QuickStats: Percentage of Adults Aged 50 Years or Older with Osteoporosis, by Race and Hispanic Origin — United States, 2017–2018

May 14, 2021

mm7019a5-f

During 2017–2018, the age-adjusted prevalence of osteoporosis among adults aged 50 years or older was 12.6%.

A lower percentage of non-Hispanic Black adults (6.8%) had osteoporosis compared with non-Hispanic White adults (12.9%), non-Hispanic Asian adults (18.4%), and Hispanic adults (14.7%).

The observed differences among non-Hispanic White, non-Hispanic Asian, and Hispanic adults did not reach statistical significance.

Sources: Sarafrazi N, Wambogo EA, Shepherd JA. Osteoporosis or low bone mass in older adults: United States, 2017–2018. National Center for Health Statistics (NCHS) data brief, no. 405. https://www.cdc.gov/nchs/products/databriefs/db405.htm; NCHS, National Health and Nutrition Examination Survey (NHNES) data, NHNES 2017–2018. https://www.cdc.gov/nchs/nhanes.htm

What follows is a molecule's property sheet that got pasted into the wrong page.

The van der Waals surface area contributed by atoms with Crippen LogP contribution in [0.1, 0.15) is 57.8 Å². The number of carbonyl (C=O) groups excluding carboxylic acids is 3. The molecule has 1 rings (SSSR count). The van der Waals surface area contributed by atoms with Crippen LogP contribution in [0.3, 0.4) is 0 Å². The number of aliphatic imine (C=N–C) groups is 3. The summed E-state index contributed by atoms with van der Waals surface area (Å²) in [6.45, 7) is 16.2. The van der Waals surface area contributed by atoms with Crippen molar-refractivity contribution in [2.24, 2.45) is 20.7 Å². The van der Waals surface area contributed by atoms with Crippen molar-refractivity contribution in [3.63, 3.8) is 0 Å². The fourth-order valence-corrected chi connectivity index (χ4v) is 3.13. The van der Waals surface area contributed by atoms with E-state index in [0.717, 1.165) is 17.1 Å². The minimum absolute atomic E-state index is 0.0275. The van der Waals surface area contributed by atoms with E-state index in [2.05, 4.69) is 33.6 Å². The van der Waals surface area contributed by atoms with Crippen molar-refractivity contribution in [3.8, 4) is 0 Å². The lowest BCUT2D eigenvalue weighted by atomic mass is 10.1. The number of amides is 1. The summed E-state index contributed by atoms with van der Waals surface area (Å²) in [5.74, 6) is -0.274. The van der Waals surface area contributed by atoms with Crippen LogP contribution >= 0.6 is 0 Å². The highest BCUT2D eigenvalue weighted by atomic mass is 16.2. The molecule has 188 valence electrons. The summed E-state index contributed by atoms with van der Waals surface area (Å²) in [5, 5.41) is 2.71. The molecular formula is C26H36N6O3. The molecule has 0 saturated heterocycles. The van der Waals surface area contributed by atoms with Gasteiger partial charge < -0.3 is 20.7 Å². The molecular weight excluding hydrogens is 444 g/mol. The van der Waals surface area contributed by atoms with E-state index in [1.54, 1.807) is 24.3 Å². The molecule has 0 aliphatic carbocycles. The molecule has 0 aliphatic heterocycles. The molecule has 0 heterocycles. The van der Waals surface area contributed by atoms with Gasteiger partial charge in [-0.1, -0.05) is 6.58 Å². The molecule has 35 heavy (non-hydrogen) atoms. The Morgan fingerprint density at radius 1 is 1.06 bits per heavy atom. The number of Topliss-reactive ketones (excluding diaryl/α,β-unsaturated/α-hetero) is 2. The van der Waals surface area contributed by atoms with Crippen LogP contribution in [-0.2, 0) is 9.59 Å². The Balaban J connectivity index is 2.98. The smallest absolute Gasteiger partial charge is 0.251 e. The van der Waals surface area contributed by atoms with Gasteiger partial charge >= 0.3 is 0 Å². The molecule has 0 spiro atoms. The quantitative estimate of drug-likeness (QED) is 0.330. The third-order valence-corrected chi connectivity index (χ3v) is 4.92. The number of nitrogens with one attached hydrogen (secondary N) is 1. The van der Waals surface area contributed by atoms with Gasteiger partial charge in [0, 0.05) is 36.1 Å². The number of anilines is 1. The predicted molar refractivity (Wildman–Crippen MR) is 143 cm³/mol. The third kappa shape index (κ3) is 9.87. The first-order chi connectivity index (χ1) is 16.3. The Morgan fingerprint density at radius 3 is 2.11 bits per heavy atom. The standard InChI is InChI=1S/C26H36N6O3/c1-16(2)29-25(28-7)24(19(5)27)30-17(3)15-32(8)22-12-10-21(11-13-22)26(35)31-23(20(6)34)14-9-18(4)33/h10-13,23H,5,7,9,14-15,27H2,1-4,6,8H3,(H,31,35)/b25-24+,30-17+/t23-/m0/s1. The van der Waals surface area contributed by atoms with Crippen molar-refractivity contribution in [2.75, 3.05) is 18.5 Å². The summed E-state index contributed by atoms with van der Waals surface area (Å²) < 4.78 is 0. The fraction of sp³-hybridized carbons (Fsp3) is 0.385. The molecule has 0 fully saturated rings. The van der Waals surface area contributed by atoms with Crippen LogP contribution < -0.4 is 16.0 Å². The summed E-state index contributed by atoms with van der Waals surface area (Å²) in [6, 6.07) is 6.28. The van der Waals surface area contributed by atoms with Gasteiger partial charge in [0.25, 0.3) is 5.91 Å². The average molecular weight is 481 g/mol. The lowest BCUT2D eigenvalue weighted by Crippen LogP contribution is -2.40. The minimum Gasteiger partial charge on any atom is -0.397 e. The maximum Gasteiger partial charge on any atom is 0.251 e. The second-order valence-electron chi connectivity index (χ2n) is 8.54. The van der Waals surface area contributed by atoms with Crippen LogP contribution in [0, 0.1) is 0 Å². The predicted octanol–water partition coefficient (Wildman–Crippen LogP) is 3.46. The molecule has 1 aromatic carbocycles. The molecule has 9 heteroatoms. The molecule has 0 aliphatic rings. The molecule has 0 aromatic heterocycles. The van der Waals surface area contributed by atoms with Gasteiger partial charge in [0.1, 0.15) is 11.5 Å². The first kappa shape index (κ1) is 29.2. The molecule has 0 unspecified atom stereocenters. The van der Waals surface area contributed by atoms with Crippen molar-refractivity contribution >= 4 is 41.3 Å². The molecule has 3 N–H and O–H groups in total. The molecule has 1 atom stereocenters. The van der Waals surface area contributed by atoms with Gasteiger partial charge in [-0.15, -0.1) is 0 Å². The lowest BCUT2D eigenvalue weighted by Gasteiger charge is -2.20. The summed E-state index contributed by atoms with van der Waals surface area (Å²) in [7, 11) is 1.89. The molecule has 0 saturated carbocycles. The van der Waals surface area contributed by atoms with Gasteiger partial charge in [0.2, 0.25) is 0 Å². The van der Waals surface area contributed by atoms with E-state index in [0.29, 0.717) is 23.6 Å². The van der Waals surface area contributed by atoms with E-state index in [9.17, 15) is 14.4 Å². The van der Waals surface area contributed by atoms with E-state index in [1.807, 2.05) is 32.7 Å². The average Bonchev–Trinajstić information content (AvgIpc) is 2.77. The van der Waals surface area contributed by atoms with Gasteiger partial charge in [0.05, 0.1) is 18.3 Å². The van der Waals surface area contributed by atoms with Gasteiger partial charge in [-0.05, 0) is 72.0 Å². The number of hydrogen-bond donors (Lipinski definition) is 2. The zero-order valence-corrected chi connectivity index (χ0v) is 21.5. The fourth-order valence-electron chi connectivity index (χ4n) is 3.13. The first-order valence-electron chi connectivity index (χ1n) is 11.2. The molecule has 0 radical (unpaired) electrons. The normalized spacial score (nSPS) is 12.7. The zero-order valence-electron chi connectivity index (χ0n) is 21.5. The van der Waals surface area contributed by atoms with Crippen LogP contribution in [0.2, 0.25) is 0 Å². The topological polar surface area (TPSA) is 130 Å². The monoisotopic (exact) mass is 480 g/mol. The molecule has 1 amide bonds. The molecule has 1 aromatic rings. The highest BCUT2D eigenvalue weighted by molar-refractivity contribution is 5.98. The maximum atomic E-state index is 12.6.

https://www.cdc.gov/mmwr/volumes/70/wr/mm7019a5.htm


QuickStats: Percentage of Adults Aged 18 or Older with Diagnosed Diabetes by Urbanization Level and Age Group

May 7, 2021

mm7018a4-fIn 2019, the percentage of adults aged 18 years or older with diagnosed diabetes was higher among those living in nonmetropolitan areas (12.4%) than among those living in metropolitan areas (8.9%).

Percentages of adults with diagnosed diabetes were higher in nonmetropolitan than metropolitan areas for those aged 18–44 years (3.5% versus 2.3%) and 45–64 years (15.2% versus 11.6%).

Among adults aged 65 years or older, the difference by urbanization level (21.9% in nonmetropolitan areas versus 19.8% in metropolitan areas) did not reach statistical significance.

The prevalence of diagnosed diabetes increased with age in both nonmetropolitan and metropolitan areas.